When I think of love, I think of girl groups
from the sixties, the jangle and rasp
of the bruise put to lyric, the boyfriend
who will never come back, the three-part
harmony that returns him to the world.
When I left, the earth migrated.
I could not touch ground, not from ecstasy
or the unlikely homecoming to the deserted
self, but the unmooring from that blue life.
I flew to Dublin in search of a stage.
I wanted a troupe of drag queens
with brogues and stubble rinsed with rouge
to make light of what had been lost.
Rory would be Ronnie, kohl-ring and gravel-
throat chased with honey. Declan
would be Etta in a blonde beehive and white
heels, hollering under the spotlight.
I read How the Irish Saved Civilization
on the plane and counted my excuses, things
that were never enough: fingers of gin,
the body’s torch, the furious pull
of the moon. Perception had become a tune,
a hymn that required repetition. I said to the Irish,
sing me out of it, the bar song thrown
to the rafters, the wolves, who could make
a whole of the bits. I swallowed hymns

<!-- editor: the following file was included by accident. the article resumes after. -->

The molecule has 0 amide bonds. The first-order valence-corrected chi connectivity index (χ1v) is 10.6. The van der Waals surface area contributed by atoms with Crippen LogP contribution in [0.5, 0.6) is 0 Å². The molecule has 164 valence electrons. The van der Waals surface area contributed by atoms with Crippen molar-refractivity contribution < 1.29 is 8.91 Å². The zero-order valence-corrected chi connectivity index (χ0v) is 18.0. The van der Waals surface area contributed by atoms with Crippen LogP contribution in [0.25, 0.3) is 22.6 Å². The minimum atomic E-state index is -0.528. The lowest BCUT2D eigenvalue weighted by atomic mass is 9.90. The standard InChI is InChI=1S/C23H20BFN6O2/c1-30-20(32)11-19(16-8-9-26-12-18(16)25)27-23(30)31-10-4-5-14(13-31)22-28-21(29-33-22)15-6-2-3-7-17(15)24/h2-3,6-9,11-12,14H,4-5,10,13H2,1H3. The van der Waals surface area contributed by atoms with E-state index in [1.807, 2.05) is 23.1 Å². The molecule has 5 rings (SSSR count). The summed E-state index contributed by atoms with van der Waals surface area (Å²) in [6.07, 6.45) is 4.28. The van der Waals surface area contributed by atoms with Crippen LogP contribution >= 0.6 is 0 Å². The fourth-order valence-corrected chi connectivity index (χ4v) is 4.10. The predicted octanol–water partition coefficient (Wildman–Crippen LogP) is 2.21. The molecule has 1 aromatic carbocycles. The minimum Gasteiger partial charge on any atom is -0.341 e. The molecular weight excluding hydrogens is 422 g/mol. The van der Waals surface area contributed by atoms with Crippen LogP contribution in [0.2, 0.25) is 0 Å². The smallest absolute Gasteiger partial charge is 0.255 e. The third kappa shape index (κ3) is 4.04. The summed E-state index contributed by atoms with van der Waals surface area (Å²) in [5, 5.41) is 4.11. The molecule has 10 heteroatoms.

of whiskey, Dublin dusk, the bodies of men
gone pale in the island’s winter.
In a man’s bedroom one morning
I saw an old black and white photograph
of The Ronettes hanging on the wall
and heard the snare’s rattle and crack,
the splinter of the castanet, that all-American wail.
And I wondered if his parents fumbled
over each other’s mouths to breathe
in the back of a Chevy under windows
steamed with breath, if his mother rat-teased her hair
beneath the blow dryer’s dull storm, ground
cigarettes tipped with coral gloss into the stone street,
if on a morning, somewhere on a boulevard
white with daylight in Clare or Kilkee,
they lost their fair-haired to a bullet
in the back of a limousine,
myth in powder pink suit
crawling from the backseat.